Thursday, January 22, 2009

Grimm Tidings

For some unfathomable reason, I have never talked about American McGee's Grimm here. I can't imagine why, it's a quirky episodic game about fairy tales and fables. I was very excited about it when it first came out. The reason I bring this up, is that Gamasutra has a postmortem on Grimm, which is rather insightful.

You can read that here.

If you've never heard of Grimm, then let me elucidate you...

Created by American McGee for GameTap, Grimm is a weekly episodic game about turning happy-go-lucky fairy tales back to their dirtier and shadier roots. You play as Grimm, a disgusting dwarf-like person who delights in misery and darkness. Each episode relates a single fable, which starts bright and, thanks to Grimm, ends rather dark.

It has a few very interesting developmental points to consider (especially if you read the postmortem). It is episodic, and on one of the tightest schedules I've heard of: 1.5 years from concept to first episode, and then 10 months during the release schedule (23 episodes in total). It was developed in China (by American's company Spicy Horse) using a lot of outsourced design work. It is casual, each episode taking 30-60 minutes to play. And it has been (initially) distributed by GameTap, and new episodes were (and will be) free to play on the Thursday they were (are) released.

The game itself is a Katamari-esque platformer. Grimm runs around the cotton candy countryside besmirching anything that is unfortunate enough to get within his aura-of-filth. The more stuff he fouls the larger Grimm's aura grows, the faster he gets, and the further he jumps. His ability to contaminate larger objects and even the inhabitants of the world also expands.

Each story is divided into several chapters, usually following the hero/heroine on their journey, destroying their upbeat outlook as you progress. Each area is fairly small, and lasts only a few minutes. In each level you must reach a certain level of disgusting to progress. Once you obtain your foulness level, the story or area progresses by transforming a particula object (or objects).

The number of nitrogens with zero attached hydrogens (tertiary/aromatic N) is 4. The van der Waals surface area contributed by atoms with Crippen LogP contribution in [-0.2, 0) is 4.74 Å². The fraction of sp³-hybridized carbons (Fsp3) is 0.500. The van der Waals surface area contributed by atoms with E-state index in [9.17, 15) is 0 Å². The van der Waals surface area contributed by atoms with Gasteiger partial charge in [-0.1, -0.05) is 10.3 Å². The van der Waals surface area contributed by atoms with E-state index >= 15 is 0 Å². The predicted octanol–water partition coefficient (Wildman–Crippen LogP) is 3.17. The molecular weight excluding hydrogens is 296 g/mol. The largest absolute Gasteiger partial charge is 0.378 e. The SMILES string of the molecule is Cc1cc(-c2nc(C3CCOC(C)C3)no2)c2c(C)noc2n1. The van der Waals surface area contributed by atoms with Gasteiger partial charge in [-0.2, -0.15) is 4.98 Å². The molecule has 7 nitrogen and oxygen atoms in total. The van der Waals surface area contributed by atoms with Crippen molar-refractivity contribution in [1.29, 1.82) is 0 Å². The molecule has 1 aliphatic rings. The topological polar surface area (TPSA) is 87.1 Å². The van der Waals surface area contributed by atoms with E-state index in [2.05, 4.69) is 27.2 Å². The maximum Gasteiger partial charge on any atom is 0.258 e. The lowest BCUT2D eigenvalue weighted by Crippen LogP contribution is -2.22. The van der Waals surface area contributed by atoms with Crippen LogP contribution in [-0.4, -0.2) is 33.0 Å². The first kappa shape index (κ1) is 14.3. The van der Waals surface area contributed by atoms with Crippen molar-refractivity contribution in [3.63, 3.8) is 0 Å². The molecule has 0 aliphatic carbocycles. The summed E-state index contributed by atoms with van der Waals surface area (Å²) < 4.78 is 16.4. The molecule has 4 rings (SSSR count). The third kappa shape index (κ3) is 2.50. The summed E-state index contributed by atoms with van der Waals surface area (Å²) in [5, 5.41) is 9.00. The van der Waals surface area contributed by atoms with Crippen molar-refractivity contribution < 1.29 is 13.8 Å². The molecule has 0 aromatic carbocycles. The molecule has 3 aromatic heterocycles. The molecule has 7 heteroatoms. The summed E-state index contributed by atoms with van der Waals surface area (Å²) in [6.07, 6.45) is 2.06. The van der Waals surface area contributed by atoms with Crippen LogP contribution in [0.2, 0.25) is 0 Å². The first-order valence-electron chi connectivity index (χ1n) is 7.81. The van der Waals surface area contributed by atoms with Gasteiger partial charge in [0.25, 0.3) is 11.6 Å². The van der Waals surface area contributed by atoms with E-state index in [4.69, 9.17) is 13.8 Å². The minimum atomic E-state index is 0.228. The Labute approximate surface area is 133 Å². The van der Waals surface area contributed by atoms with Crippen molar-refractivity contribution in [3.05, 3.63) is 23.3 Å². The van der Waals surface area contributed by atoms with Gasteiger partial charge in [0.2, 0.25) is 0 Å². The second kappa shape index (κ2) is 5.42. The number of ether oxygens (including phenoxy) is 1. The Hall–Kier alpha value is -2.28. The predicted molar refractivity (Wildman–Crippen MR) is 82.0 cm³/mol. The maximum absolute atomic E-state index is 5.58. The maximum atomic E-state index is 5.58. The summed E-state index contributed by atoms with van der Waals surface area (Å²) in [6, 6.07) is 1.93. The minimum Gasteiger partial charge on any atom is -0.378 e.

As far as gameplay goes, it's simple mayhem-inducing fun. However, as a story-telling tool it lacks substance. Each episode starts with a puppet show where Grimm relates the pleasant version of the fictional events, expressing his displeasure with the tooth-rottening sweetness of it all. Then each of the scenes is played, revealing the grimmer, "true nature" of the tale, as seen by Grimm. Finally, the game returns to the puppet show, now dark, to tell a grimmer recounting of events. All of this is fine, as it serves to show both sides of each fable. However, certain themes crop up, repeatedly, that offer little variation.

The good versions are always filled with innocence, naivety, sweetness, and luck. The dark are overflowing with corruption, selfishness, anger, retribution, deciet, and death. There is no middle ground and nothing can be done to shape the story, other than to transform it as Grimm sees fit. Grimm truly sees the world as a dark place, with little good in it other than what is good for him. Sotries are told, and changed, just not by you the player. Grimm always gets his way, in the end.

If you get a chance, I'd recommend playing an episode or two. Volumes 1 and 2 are out now, and Volume 3 is coming soon. The very first episode (A Boy Learns What Fear Is) can be played for free any time, the ohers require a GameTap Gold subscription.

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